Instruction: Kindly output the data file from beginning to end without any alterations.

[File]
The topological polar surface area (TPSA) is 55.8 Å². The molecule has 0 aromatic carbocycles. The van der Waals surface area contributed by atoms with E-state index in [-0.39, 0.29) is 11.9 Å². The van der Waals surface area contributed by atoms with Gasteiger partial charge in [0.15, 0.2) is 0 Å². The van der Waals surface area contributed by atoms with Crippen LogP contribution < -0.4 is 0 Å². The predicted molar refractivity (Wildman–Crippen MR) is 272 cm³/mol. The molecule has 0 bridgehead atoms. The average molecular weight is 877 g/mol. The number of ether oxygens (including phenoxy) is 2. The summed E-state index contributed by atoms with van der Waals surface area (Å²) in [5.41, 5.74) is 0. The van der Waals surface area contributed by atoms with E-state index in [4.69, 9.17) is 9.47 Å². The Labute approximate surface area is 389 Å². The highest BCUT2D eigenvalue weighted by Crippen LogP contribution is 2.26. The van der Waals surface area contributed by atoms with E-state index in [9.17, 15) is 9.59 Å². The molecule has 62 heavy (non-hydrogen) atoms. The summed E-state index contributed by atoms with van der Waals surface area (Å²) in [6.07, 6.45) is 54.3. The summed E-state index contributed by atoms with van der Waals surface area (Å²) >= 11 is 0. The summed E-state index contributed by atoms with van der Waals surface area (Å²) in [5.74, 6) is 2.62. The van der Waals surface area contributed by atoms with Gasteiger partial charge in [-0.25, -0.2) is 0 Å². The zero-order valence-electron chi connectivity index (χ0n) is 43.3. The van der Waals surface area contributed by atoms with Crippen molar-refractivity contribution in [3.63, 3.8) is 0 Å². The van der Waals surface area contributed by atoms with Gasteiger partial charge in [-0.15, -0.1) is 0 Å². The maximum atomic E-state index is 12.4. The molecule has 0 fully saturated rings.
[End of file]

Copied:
The topological polar surface area (TPSA) is 55.8 Å². The molecule has 0 aromatic carbocycles. The van der Waals surface area contributed by atoms with E-state index in [-0.39, 0.29) is 11.9 Å². The van der Waals surface area contributed by atoms with Gasteiger partial charge in [0.15, 0.2) is 0 Å². The van der Waals surface area contributed by atoms with Crippen LogP contribution < -0.4 is 0 Å². The predicted molar refractivity (Wildman–Crippen MR) is 272 cm³/mol. The molecule has 0 bridgehead atoms. The average molecular weight is 877 g/mol. The number of ether oxygens (including phenoxy) is 2. The summed E-state index contributed by atoms with van der Waals surface area (Å²) in [5.41, 5.74) is 0. The van der Waals surface area contributed by atoms with E-state index in [4.69, 9.17) is 9.47 Å². The Labute approximate surface area is 389 Å². The highest BCUT2D eigenvalue weighted by Crippen LogP contribution is 2.26. The van der Waals surface area contributed by atoms with E-state index in [9.17, 15) is 9.59 Å². The molecule has 62 heavy (non-hydrogen) atoms. The summed E-state index contributed by atoms with van der Waals surface area (Å²) in [6.07, 6.45) is 54.3. The summed E-state index contributed by atoms with van der Waals surface area (Å²) >= 11 is 0. The summed E-state index contributed by atoms with van der Waals surface area (Å²) in [5.74, 6) is 2.62. The van der Waals surface area contributed by atoms with Gasteiger partial charge in [-0.25, -0.2) is 0 Å². The zero-order valence-electron chi connectivity index (χ0n) is 43.3. The van der Waals surface area contributed by atoms with Crippen molar-refractivity contribution in [3.63, 3.8) is 0 Å². The van der Waals surface area contributed by atoms with Gasteiger partial charge in [-0.15, -0.1) is 0 Å². The maximum atomic E-state index is 12.4. The molecule has 0 fully saturated rings.